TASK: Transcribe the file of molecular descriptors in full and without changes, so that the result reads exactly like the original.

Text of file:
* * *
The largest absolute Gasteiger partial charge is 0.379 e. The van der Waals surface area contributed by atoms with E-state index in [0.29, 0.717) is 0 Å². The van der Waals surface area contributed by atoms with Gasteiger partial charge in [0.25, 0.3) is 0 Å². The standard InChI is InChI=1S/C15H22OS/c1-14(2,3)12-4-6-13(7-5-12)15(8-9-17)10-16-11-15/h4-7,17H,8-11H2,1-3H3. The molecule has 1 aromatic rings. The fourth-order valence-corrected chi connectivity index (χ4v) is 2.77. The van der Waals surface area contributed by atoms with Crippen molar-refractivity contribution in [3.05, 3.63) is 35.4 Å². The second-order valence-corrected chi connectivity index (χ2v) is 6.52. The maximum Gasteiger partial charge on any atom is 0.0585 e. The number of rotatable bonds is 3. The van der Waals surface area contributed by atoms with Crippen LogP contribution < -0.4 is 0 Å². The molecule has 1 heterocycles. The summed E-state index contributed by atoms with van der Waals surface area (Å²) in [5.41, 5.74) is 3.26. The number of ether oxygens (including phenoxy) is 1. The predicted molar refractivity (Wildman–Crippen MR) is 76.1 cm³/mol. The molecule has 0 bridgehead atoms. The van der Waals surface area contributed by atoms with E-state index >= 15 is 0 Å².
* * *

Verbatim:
The largest absolute Gasteiger partial charge is 0.379 e. The van der Waals surface area contributed by atoms with E-state index in [0.29, 0.717) is 0 Å². The van der Waals surface area contributed by atoms with Gasteiger partial charge in [0.25, 0.3) is 0 Å². The standard InChI is InChI=1S/C15H22OS/c1-14(2,3)12-4-6-13(7-5-12)15(8-9-17)10-16-11-15/h4-7,17H,8-11H2,1-3H3. The molecule has 1 aromatic rings. The fourth-order valence-corrected chi connectivity index (χ4v) is 2.77. The van der Waals surface area contributed by atoms with Crippen molar-refractivity contribution in [3.05, 3.63) is 35.4 Å². The second-order valence-corrected chi connectivity index (χ2v) is 6.52. The maximum Gasteiger partial charge on any atom is 0.0585 e. The number of rotatable bonds is 3. The van der Waals surface area contributed by atoms with Crippen LogP contribution < -0.4 is 0 Å². The molecule has 1 heterocycles. The summed E-state index contributed by atoms with van der Waals surface area (Å²) in [5.41, 5.74) is 3.26. The number of ether oxygens (including phenoxy) is 1. The predicted molar refractivity (Wildman–Crippen MR) is 76.1 cm³/mol. The molecule has 0 bridgehead atoms. The van der Waals surface area contributed by atoms with E-state index >= 15 is 0 Å².